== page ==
Black Dogs is narrated by Jeremy and tells the story of his parents-in-law, Bernard and June; their marriage, their political and philosophical beliefs and the gulf that separates them despite a passionate love. He explains in the preface his own situation and his unusual habit of adopting other people's parents, which explains the close relationship he has with his wife's. The story hops around a bit from the immediate post-war era when Bernard and June married and their enthusiastic adoption of communism, to June's later life, dying very slowly in a nursing home, and later still to the dying days of communism and the fall of the Berlin Wall. The incident with the black dogs is referred to repeatedly, and you sense that the book is leading you to this significant moment in June's life, but he keeps backtracking and deviating, giving what feels like extraneous details about their lives. But maybe they are not. What I like about Ian McEwan is that his books are small, at least the ones I have read are; about very small incidents, and the impact that they have on people's lives. The stories about about the stones, but also the ripples. I keep coming back to the sense that you do not notice good writing; characters become real and individual by osmosis as you read, you cannot put your finger on what the writer is doing to achieve this. I liked and identified with Jeremy, and you feel you get to know him well, even though the story is not about him, he reveals himself as he describes his parents-in-law and their lives. 

This is June's life, reduced from the (to me) idyll that she inhabited in the bergerie to the drawn out end in a remote nursing home:

"When she was satisfied that I had brought exactly what she ordered, I stowed the goods, except for the ink which she kept on the locker. The heavy fountain pen, the greyish-white cartridge paper and the black ink were the only visible reminders of her former daily life. Everything else, her delicatessen luxuries, her clothes, had their special places, out of sight. Her study at the bergerie, with its views westward down the valley towards St Privat, was five times the size of this room and could barely accommodate her books and papers; beyond, the huge kitchen with its jambons de montagne hung from beams, demijohns of olive oil on the stone floor, and scorpions sometimes nesting in the cupboards; in the living room which took up all of the old barn where a hundred locals once gathered at the end of a boar hunt; her bedroom with the four-poster bed and french windows of stained glass, and the guest bedrooms through all of which, over the years, her possessions flowed and spread; the room where she pressed her flowers; the hut with gardening tools in the orchard of almonds and olives, and near that, the henhouse that looked like a miniature dovecote - all this boiled down, stripped away, to one free-standing bookcase, a tallboy of clothes she never wore, a steamer trunk no one was allowed to look inside, and a tiny fridge." (p.36)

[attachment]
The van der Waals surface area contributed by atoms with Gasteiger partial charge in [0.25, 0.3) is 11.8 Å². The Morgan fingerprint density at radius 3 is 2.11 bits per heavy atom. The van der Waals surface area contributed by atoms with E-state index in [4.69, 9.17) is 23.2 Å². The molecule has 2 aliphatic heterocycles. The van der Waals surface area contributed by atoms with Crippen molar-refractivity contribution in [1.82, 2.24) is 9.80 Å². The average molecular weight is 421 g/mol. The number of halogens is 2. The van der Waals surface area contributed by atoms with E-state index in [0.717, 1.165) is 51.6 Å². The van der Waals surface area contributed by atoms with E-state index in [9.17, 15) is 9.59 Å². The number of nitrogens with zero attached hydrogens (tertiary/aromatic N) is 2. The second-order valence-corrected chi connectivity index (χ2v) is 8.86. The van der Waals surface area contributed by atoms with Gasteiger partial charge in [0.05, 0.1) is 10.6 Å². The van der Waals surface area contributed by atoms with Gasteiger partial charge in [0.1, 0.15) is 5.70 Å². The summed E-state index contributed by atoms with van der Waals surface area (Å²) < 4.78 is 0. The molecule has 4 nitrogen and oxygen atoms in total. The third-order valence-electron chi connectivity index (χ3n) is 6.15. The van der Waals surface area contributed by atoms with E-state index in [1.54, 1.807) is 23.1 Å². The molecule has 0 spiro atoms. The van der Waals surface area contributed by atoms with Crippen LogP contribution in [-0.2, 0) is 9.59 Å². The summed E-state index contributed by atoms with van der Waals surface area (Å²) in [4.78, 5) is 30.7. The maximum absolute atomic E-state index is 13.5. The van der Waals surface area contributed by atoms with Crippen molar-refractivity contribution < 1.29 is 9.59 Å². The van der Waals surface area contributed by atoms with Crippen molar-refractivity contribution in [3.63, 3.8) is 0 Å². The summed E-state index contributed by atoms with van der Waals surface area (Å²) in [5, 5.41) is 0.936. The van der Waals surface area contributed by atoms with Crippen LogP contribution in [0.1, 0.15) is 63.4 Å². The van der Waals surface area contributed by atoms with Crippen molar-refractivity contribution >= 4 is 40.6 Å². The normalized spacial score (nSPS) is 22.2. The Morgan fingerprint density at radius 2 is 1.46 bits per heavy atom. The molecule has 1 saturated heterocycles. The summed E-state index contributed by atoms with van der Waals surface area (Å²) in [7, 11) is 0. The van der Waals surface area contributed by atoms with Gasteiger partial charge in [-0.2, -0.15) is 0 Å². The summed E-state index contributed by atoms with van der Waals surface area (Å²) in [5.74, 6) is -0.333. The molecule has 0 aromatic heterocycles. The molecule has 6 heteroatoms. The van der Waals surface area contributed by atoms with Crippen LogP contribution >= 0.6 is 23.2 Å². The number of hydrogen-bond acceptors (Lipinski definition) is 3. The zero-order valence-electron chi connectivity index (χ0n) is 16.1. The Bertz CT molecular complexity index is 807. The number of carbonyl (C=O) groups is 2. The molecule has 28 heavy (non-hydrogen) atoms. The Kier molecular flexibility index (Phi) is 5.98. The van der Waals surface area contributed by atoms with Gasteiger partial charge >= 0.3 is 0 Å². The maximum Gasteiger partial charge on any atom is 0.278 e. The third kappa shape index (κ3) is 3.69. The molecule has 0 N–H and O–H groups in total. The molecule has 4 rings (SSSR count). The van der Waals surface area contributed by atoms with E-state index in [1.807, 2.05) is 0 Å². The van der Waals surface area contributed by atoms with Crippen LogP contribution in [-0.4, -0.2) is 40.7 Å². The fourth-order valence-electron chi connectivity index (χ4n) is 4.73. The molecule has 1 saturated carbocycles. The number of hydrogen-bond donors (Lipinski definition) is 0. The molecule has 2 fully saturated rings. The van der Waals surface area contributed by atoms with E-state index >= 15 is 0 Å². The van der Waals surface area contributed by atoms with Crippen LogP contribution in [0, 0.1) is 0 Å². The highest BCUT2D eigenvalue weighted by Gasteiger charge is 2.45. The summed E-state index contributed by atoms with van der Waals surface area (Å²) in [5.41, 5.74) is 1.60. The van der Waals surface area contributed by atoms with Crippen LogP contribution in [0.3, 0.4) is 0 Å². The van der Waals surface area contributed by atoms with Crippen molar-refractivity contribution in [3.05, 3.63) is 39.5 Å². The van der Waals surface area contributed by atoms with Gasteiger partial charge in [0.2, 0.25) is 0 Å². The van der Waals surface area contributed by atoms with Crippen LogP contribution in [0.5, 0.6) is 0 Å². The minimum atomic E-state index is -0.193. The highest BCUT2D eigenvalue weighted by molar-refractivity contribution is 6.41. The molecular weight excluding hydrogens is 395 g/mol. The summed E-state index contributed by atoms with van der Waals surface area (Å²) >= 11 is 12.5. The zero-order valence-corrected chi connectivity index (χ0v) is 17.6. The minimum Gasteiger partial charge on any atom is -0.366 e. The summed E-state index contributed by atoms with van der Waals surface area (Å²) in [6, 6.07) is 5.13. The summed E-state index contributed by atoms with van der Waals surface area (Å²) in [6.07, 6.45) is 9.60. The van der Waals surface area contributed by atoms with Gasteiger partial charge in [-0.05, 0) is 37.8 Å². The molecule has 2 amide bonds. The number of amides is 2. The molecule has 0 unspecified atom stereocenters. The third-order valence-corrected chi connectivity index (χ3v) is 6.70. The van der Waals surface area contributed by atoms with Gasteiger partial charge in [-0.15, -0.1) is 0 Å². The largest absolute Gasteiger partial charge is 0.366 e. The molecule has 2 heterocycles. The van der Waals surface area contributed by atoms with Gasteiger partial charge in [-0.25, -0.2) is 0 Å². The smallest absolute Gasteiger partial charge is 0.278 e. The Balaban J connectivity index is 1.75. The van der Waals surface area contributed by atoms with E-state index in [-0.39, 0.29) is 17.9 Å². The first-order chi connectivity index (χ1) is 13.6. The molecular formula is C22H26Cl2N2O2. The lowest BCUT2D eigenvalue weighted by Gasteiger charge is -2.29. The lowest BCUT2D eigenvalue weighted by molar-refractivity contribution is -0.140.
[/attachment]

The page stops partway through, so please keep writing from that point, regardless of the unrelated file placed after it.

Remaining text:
During the same visit, revealing himself as he watches another resident. A beautiful subtle moment, he does not say what he is thinking, only leaves you with the impression of thought:

"I offer to make her tea and she assents by lifting a finger off the sheet. I crossed to the handbasin to fill the kettle. Outside, the rain had stopped but the wind still blew, and a tiny woman in a pale blue cardigan was making her way across the lawn with the aid of a walking frame. A strong gust could have carried her away. She arrived at a flower bed against the wall and knelt down before her frame, as though at a portable altar. When she was down on the grass on her knees, she manoeuvred the frame to one side, and took from one pocket of her cardigan a tea spoon, and from the other a handful of bulbs. She set about digging holes and pressing the bulbs into them. A few years ago I would have seen no point at all in planting at her age, I would have watched the scene and read it as an illustration of futility. Now, I could only watch." (p.44)